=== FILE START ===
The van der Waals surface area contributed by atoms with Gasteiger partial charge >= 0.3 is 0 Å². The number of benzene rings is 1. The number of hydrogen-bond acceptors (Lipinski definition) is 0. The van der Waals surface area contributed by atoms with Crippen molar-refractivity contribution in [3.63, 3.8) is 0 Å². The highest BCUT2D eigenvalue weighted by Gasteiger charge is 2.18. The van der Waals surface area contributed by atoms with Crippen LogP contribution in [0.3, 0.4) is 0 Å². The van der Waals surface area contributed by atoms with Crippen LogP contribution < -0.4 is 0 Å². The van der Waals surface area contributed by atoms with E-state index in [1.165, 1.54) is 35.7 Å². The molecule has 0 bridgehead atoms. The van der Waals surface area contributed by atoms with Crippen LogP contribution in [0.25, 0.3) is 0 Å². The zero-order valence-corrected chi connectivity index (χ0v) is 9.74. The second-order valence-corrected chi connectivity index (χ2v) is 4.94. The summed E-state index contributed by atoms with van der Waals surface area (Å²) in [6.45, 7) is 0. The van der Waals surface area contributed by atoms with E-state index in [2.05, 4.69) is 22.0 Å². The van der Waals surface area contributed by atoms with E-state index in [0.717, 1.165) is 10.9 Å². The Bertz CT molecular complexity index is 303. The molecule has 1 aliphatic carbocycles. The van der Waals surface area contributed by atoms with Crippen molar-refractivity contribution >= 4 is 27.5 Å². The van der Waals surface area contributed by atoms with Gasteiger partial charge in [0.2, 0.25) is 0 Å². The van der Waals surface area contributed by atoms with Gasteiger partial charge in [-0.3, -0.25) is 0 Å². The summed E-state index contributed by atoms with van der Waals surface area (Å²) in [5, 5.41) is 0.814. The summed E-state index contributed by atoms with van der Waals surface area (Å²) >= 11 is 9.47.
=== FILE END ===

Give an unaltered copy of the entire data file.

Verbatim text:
The van der Waals surface area contributed by atoms with Gasteiger partial charge >= 0.3 is 0 Å². The number of benzene rings is 1. The number of hydrogen-bond acceptors (Lipinski definition) is 0. The van der Waals surface area contributed by atoms with Crippen molar-refractivity contribution in [3.63, 3.8) is 0 Å². The highest BCUT2D eigenvalue weighted by Gasteiger charge is 2.18. The van der Waals surface area contributed by atoms with Crippen LogP contribution in [0.3, 0.4) is 0 Å². The van der Waals surface area contributed by atoms with Crippen LogP contribution < -0.4 is 0 Å². The van der Waals surface area contributed by atoms with E-state index in [1.165, 1.54) is 35.7 Å². The molecule has 0 bridgehead atoms. The van der Waals surface area contributed by atoms with Crippen LogP contribution in [0.25, 0.3) is 0 Å². The zero-order valence-corrected chi connectivity index (χ0v) is 9.74. The second-order valence-corrected chi connectivity index (χ2v) is 4.94. The summed E-state index contributed by atoms with van der Waals surface area (Å²) in [6.45, 7) is 0. The van der Waals surface area contributed by atoms with E-state index in [2.05, 4.69) is 22.0 Å². The van der Waals surface area contributed by atoms with E-state index in [0.717, 1.165) is 10.9 Å². The Bertz CT molecular complexity index is 303. The molecule has 1 aliphatic carbocycles. The van der Waals surface area contributed by atoms with Crippen molar-refractivity contribution >= 4 is 27.5 Å². The van der Waals surface area contributed by atoms with Gasteiger partial charge in [0.2, 0.25) is 0 Å². The van der Waals surface area contributed by atoms with Gasteiger partial charge in [-0.3, -0.25) is 0 Å². The summed E-state index contributed by atoms with van der Waals surface area (Å²) in [5, 5.41) is 0.814. The summed E-state index contributed by atoms with van der Waals surface area (Å²) >= 11 is 9.47.